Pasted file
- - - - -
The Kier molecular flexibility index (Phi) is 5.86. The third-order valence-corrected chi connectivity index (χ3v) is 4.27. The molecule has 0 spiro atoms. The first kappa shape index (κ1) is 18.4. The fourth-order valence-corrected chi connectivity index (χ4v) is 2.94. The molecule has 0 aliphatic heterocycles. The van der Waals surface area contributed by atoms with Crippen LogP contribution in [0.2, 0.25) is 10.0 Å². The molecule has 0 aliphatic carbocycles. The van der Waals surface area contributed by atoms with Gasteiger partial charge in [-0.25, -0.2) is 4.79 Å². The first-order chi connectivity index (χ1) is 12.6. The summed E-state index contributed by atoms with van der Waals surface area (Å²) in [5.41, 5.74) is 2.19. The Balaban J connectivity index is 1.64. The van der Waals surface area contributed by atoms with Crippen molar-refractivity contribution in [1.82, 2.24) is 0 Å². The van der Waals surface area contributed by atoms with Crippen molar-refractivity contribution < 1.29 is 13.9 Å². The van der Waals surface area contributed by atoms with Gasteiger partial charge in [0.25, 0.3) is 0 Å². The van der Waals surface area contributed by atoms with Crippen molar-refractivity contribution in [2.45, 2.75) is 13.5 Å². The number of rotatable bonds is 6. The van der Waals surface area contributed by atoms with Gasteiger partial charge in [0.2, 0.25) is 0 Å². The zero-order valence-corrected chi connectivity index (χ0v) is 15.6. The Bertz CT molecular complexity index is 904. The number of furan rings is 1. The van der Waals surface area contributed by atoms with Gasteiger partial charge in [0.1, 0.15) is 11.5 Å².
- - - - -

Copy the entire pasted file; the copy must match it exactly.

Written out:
The Kier molecular flexibility index (Phi) is 5.86. The third-order valence-corrected chi connectivity index (χ3v) is 4.27. The molecule has 0 spiro atoms. The first kappa shape index (κ1) is 18.4. The fourth-order valence-corrected chi connectivity index (χ4v) is 2.94. The molecule has 0 aliphatic heterocycles. The van der Waals surface area contributed by atoms with Crippen LogP contribution in [0.2, 0.25) is 10.0 Å². The molecule has 0 aliphatic carbocycles. The van der Waals surface area contributed by atoms with Gasteiger partial charge in [-0.25, -0.2) is 4.79 Å². The first-order chi connectivity index (χ1) is 12.6. The summed E-state index contributed by atoms with van der Waals surface area (Å²) in [5.41, 5.74) is 2.19. The Balaban J connectivity index is 1.64. The van der Waals surface area contributed by atoms with Crippen molar-refractivity contribution in [1.82, 2.24) is 0 Å². The van der Waals surface area contributed by atoms with Crippen molar-refractivity contribution < 1.29 is 13.9 Å². The van der Waals surface area contributed by atoms with Gasteiger partial charge in [0.25, 0.3) is 0 Å². The van der Waals surface area contributed by atoms with Crippen molar-refractivity contribution in [2.45, 2.75) is 13.5 Å². The number of rotatable bonds is 6. The van der Waals surface area contributed by atoms with Gasteiger partial charge in [0.2, 0.25) is 0 Å². The zero-order valence-corrected chi connectivity index (χ0v) is 15.6. The Bertz CT molecular complexity index is 904. The number of furan rings is 1. The van der Waals surface area contributed by atoms with Gasteiger partial charge in [0.1, 0.15) is 11.5 Å².